In Sarajevo, she was shaken to learn of the mass rape that had been perpetrated during the war, a “personal trigger” that solidified her interest in gender violence. A couple of years later, while teaching at The Hebrew University of Jerusalem, she began a major project on sexual violence during the Holocaust, which involved reading hundreds of testimonies from women survivors. In 2003, recognizing her expertise, the U.N. called on her a second time, naming her a Special Expert on promoting gender equality in times of conflict and peacemaking.
The following year, Ní Aoláin and her husband, Israeliborn law professor Oren Gross, were recruited to the U, a development she calls a “blessing”—not only because it allows the couple, who have three teenaged children, the luxury of living and working in the same city, but because the U has been so accommodating to her travel-heavy schedule and multiple affiliations. “I couldn’t do this work if I didn’t have institutional support,” she says.
“I also think there’s a set of skills that I’ve had as a woman who’s come through these experiences that I think serves me well,” she says. “One is I’m really resilient. The second is that you understand that you have to work twice as hard as any man does to get where you are. I don’t know a single woman in my role who isn’t exceptionally hardworking, who isn’t always overprepared for every meeting.”
The admiration is mutual. “The work she’s done has been so influential and high profile for this field, and her U.N. role now makes her even more visible,” says Amanda Lyons, executive director of the U law school’s Human Rights Center, where Ní Aoláin is faculty director. “For the University, it’s huge.”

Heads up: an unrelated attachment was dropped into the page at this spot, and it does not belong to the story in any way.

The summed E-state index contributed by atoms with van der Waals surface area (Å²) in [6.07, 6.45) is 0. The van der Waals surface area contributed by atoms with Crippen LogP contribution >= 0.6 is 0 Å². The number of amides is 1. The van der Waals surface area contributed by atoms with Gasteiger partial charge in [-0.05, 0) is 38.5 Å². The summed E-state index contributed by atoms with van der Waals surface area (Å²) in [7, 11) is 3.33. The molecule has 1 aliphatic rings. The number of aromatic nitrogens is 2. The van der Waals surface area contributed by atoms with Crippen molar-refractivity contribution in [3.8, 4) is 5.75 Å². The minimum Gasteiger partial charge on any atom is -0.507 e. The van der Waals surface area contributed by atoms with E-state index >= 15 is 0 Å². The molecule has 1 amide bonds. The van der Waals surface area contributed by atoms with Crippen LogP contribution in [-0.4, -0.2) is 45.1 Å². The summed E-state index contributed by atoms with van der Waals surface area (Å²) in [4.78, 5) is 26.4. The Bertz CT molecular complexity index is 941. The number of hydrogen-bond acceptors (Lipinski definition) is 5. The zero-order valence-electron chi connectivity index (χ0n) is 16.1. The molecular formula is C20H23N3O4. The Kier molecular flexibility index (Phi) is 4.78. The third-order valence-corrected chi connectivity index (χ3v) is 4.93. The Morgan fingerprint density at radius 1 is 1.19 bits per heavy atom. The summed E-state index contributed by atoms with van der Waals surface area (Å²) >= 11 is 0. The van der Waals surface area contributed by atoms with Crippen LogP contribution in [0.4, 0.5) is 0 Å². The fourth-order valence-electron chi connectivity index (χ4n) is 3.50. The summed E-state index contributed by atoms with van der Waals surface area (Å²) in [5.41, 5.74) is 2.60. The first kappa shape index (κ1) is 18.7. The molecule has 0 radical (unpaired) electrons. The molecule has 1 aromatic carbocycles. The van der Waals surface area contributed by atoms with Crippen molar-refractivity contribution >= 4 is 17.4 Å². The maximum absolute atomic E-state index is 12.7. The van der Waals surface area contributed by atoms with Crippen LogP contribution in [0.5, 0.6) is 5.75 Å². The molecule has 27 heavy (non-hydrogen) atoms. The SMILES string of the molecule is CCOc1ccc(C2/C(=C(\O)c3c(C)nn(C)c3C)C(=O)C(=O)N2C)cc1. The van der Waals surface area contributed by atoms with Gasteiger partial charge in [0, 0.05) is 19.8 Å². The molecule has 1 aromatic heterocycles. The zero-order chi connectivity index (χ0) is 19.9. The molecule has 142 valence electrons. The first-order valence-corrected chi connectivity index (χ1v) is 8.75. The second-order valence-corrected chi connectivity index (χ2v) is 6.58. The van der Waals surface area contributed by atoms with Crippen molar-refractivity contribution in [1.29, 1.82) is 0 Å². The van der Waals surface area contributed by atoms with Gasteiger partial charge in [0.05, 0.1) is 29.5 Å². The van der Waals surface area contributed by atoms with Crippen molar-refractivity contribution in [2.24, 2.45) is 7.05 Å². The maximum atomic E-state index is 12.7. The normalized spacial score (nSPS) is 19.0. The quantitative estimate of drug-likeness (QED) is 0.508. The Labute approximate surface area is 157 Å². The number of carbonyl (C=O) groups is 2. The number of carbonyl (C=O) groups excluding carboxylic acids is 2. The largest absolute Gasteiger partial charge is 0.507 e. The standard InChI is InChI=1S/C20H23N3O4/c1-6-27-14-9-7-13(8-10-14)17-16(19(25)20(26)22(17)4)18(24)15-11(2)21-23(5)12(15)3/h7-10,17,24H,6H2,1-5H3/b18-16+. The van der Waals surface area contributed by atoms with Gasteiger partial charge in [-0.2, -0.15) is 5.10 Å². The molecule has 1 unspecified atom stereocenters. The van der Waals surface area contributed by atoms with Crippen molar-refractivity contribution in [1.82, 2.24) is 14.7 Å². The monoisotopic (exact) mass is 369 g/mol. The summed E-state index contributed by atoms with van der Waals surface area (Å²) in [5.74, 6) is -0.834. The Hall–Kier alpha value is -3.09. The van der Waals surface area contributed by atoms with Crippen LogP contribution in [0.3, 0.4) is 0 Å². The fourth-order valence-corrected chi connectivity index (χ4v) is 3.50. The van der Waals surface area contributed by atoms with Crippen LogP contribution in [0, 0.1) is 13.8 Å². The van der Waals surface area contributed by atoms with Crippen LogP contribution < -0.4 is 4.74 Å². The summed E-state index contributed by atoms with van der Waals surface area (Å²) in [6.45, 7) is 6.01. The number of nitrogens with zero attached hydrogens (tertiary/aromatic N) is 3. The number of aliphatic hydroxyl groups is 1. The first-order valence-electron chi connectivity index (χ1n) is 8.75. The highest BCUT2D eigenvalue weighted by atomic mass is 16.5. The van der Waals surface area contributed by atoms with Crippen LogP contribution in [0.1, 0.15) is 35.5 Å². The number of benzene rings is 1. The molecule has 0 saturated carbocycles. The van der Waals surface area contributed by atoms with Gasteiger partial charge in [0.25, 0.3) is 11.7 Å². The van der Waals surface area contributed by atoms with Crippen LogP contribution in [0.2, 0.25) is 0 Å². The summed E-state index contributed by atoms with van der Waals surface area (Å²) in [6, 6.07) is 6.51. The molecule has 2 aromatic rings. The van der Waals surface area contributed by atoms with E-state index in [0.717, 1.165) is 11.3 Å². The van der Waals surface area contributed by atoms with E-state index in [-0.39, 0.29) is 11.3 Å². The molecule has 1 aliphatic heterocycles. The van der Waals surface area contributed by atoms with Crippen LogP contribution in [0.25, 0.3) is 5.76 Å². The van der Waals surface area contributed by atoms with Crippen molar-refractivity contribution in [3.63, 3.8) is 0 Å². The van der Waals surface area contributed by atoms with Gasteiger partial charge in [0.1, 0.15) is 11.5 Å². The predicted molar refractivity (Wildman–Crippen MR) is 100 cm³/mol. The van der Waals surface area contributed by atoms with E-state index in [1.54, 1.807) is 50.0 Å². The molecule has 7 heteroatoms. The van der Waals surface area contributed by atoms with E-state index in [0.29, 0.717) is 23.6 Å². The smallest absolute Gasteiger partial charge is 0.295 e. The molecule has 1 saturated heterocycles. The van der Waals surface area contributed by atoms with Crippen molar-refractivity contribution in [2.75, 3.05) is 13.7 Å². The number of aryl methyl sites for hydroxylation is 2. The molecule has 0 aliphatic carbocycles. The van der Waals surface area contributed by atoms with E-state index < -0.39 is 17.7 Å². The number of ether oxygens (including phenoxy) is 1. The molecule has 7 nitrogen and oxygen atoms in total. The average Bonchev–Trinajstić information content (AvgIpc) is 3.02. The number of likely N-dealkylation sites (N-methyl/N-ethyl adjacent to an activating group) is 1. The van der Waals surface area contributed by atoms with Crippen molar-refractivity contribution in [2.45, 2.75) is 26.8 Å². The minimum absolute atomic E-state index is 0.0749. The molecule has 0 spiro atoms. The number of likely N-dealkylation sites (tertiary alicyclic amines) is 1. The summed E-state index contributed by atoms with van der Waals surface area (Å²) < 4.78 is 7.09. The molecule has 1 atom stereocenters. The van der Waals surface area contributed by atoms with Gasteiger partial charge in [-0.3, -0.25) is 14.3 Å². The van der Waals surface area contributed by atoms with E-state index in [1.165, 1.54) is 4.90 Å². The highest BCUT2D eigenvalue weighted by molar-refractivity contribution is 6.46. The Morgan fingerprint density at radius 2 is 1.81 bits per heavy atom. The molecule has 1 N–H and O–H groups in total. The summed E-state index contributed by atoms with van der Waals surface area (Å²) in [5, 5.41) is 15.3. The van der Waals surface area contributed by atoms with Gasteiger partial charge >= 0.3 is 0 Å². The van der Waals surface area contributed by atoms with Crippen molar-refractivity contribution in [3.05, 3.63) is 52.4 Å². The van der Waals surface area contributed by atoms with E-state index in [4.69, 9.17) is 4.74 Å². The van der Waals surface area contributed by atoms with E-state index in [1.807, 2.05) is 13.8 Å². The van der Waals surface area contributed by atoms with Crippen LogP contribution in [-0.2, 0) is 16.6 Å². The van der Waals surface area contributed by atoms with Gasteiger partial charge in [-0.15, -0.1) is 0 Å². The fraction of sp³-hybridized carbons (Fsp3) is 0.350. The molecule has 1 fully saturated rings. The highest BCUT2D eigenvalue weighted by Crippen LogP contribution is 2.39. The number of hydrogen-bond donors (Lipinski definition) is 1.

It’s not an easy time to be a human rights warrior. In late December, U.N. High Commissioner for Human Rights Zeid Ra’ad al-Hussein—Ní Aoláin’s boss—announced he would not seek a second term, citing the “appalling” climate for human rights advocacy. Al-Hussein, a Jordanian, said the ongoing global retreat from human rights would make his job impossible. Ní Aoláin goes one further. She says the withdrawal from those historic priorities is the greatest threat to human rights today. “The collapse of the post-WWII legal order, which was designed to foster collaboration among states and to prevent war, is being aided and abetted by one of its chief architects: the USA.”
Despite that ominous judgment, Ní Aoláin remains upbeat. She is driven by her abiding love for the work. “I’m a very balanced, happy person, and given the work I do, that’s not a given. I’m not a tormented soul. I feel like you are really lucky if you end up being part of the struggle that is one you believe in.”
For those of a more pessimistic bent, who perhaps feel paralyzed or overwhelmed, Ní Aoláin suggests starting local. “I think people have to stop reading the front page of the newspaper and getting depressed. Go out and do something, anything!” she says with a laugh. “There are amazing organizations in Minnesota. What could feel better than connecting with another human being who is feeling challenged? All of these things contribute to the global good.”
She admits the fight for human rights can seem never ending. In December, 24 years after its founding, the U.N.’s International Criminal Tribunal for the former Yugoslavia had its official closing ceremony. The war crimes court indicted 161 people, heard from nearly 5,000 witnesses, and paved the way for similar courts in places like Rwanda and Cambodia. But the ceremony was bittersweet, because new challenges keep coming.
“The issues I worked on in my 20s are still issues I’m working on today and will continue to work on,” Ní Aoláin says. “Rights are struggles. It’s not like we sit on our laurels and say, ‘Oh, we’re done now.’ Anybody who thinks that needs to go home. This is the long game.”
Laura Silver is a Twin Cities-based writer and editor.
Main Image By: Mark Luinenburg